“Everybody in Mosul and the (northern) Nineva province is coming to Kurdistan to fill up on gas,” said a resident of a village near Mosul who gave his name as Mohammed. “And they don’t have enough here.”
The assault on the refinery also has affected global gasoline prices, as the U.S. national average price reached $3.68 per gallon, the highest price for this time of year since 2008, the year gasoline hit its all-time high in America.
It isn’t clear what the insurgents would do if they fully captured Beiji. In Syria, the Islamic State has control of some smaller oil fields, but government air raids have limited their ability to profit from them. Militants have, however, refined oil into usable fuel products at primitive refineries.
The campaign by the Islamic State militants has raised the spectre of the sectarian warfare that nearly tore the country apart in 2006 and 2007, with the popular mobilization to fight the insurgents taking an increasingly sectarian slant, particularly after Iraq’s top Shiite cleric made a call to arms on Friday.
The Islamic State has vowed to march to Baghdad and the Shiite holy cities of Karbala and Najaf, home to some of the sect’s most revered shrines, in the worst threat to Iraq’s stability since U.S. troops left in late 2011. The militants also have tried to capture Samarra, a city north of Baghdad and home to another major Shiite shrine.
On Thursday, the bullet-riddled bodies of four handcuffed men, presumably Sunnis, were discovered in the Shiite Baghdad district of Abu Dashir, police and morgue officials said. A roadside bomb hit a police patrol on a highway in the east of the city, killing two police officers and wounding two, police and hospital officials said.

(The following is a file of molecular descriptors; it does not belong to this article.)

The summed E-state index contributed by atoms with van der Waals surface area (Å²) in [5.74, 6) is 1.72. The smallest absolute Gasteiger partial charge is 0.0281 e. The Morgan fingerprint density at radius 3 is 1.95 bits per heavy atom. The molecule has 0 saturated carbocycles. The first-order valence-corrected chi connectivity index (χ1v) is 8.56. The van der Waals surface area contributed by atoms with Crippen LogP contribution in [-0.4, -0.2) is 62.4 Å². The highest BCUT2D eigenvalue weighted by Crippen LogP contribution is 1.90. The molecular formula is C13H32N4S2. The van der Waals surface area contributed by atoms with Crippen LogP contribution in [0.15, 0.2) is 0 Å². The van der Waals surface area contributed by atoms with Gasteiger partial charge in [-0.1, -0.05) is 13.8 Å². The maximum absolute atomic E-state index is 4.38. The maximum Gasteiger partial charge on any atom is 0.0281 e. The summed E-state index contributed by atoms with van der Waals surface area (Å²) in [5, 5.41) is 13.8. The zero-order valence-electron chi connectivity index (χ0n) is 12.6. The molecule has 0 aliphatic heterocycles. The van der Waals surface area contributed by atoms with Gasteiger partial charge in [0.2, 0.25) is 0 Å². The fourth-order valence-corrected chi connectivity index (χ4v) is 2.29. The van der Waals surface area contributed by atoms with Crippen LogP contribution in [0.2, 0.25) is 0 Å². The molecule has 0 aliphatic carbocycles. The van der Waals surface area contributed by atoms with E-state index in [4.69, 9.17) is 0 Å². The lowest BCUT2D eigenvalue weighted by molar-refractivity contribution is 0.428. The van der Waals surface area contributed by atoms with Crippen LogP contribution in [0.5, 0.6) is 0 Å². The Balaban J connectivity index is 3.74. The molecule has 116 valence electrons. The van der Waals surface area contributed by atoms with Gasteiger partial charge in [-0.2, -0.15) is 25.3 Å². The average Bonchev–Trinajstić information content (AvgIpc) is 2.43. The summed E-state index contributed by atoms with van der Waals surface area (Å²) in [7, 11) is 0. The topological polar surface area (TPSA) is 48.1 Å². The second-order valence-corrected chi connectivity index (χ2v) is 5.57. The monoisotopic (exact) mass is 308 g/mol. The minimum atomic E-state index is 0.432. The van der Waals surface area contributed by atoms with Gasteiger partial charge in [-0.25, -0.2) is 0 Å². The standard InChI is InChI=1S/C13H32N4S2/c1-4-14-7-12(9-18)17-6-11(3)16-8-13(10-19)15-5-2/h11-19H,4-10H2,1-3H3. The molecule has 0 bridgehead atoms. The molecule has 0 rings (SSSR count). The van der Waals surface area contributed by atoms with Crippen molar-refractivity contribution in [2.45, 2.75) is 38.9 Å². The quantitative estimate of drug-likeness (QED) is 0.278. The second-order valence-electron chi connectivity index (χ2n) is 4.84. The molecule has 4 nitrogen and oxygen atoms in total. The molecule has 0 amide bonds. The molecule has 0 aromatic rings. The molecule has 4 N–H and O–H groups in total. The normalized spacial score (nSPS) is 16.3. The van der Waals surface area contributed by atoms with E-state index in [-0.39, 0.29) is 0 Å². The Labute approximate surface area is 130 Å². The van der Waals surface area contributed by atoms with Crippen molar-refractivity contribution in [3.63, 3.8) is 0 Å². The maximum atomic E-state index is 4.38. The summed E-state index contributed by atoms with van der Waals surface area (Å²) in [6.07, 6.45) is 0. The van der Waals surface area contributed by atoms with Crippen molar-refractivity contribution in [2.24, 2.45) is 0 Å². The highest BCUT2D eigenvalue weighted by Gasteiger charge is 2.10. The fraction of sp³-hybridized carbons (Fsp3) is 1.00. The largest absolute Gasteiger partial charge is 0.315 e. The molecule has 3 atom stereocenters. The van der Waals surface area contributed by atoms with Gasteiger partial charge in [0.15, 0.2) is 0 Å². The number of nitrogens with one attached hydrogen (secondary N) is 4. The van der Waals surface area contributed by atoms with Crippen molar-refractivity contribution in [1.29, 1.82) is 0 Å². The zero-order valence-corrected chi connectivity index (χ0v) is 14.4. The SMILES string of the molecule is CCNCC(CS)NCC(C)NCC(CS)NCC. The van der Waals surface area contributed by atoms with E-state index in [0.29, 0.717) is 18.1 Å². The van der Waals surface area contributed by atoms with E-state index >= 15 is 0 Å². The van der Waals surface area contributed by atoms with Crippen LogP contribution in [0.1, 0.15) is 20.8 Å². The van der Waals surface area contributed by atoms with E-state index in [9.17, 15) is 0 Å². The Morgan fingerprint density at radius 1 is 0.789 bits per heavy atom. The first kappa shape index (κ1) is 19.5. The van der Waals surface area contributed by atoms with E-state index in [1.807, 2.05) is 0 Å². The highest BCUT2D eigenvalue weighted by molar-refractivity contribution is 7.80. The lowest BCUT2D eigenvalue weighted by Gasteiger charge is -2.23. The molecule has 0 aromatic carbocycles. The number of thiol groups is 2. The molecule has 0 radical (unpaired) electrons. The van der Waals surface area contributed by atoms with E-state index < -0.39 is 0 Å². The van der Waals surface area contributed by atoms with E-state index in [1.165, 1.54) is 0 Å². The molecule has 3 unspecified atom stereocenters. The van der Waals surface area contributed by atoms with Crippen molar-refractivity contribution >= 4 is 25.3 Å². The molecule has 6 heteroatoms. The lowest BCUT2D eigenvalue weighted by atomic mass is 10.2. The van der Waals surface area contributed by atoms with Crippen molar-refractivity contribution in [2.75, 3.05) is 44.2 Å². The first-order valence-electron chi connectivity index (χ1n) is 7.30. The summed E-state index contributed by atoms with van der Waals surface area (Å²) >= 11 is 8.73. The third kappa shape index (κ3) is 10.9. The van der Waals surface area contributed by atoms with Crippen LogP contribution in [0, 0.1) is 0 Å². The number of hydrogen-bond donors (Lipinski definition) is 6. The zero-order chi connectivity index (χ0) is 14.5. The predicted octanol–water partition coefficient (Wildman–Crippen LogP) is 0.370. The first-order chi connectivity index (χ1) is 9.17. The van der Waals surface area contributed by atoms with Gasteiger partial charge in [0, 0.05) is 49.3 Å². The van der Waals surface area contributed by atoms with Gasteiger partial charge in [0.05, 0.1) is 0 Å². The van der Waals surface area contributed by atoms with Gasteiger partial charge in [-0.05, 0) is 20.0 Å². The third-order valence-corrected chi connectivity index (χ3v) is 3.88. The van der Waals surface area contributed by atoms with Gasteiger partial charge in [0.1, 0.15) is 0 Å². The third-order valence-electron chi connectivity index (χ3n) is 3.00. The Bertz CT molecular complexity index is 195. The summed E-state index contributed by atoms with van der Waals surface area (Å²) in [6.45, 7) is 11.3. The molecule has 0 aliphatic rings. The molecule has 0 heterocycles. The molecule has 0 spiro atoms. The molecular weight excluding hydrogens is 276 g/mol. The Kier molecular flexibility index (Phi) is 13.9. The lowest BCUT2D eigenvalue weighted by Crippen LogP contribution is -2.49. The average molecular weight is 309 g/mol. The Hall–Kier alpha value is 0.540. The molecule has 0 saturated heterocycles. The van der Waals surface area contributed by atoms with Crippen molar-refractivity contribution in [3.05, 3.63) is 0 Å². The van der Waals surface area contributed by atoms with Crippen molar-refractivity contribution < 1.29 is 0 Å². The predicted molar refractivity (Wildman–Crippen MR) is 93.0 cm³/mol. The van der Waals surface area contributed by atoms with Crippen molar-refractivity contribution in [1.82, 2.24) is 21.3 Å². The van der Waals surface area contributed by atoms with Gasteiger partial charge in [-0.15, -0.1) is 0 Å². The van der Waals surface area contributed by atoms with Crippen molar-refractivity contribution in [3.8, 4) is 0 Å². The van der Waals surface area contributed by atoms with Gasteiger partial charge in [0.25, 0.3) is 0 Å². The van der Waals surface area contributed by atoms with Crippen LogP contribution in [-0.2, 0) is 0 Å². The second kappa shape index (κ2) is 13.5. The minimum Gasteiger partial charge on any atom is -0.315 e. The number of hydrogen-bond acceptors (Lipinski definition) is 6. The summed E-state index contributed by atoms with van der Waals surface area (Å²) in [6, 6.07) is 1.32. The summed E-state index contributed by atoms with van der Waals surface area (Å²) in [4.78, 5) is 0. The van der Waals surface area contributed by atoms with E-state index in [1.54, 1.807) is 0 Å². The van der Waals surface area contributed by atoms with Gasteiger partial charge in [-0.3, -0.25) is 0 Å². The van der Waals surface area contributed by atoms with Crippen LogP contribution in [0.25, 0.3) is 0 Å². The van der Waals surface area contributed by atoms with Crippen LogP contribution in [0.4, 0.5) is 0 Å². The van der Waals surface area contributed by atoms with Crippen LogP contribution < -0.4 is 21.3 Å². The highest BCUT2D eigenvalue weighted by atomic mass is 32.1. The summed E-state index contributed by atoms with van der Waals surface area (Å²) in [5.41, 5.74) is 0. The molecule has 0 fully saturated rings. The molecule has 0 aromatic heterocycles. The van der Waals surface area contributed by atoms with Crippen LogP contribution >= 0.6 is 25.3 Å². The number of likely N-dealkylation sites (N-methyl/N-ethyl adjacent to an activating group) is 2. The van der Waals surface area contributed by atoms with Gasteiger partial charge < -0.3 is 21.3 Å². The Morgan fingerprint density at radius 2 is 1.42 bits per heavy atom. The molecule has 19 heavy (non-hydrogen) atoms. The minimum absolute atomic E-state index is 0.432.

A car bomb also exploded inside a parking lot in Baghdad’s southeastern Shiite neighbourhood of New Baghdad, killing three people and wounding seven, the officials said.
All officials spoke on condition of anonymity because they were not authorized to speak to the journalists.
Al-Maliki’s government has faced widespread dissatisfaction from the nation’s sizable Sunni and Kurdish minorities. Still, al-Maliki’s outreach remain largely rhetoric, with no concrete action to bridge differences with the Sunnis or the Kurds, who have been at loggerheads with the prime minister over their right to independently export oil from their self-rule region in the north and over territorial claims.
The United Arab Emirates, a key Western ally and important regional trading partner for Iraq, temporarily withdrew its ambassador from Iraq “for consultations.” The Gulf federation’s foreign ministry cited deep concern at the Iraqi government’s “exclusionary and sectarian policies,” according to a statement carried Wednesday night by the state news agency WAM.
The statement is likely to further stoke tensions between al-Maliki’s Shite-led government and Sunni-ruled Gulf Arab states, particularly Sunni powerhouse Saudi Arabia. The Baghdad government has this week accused Riyadh of meddling in its internal affairs, responding to a Saudi Cabinet statement Monday that blamed “exclusion and marginalization” policies in Iraq for the ongoing crisis. Iraq also accuses Qatar of interfering in its affairs.
Associated Press writers Diaa Hadid in Irbil, Iraq; Adam Schreck in Dubai, United Arab Emirates; Zeina Karam in Beirut and Jonathan Fahey in New York contributed to this report.
© The Canadian Press, 2014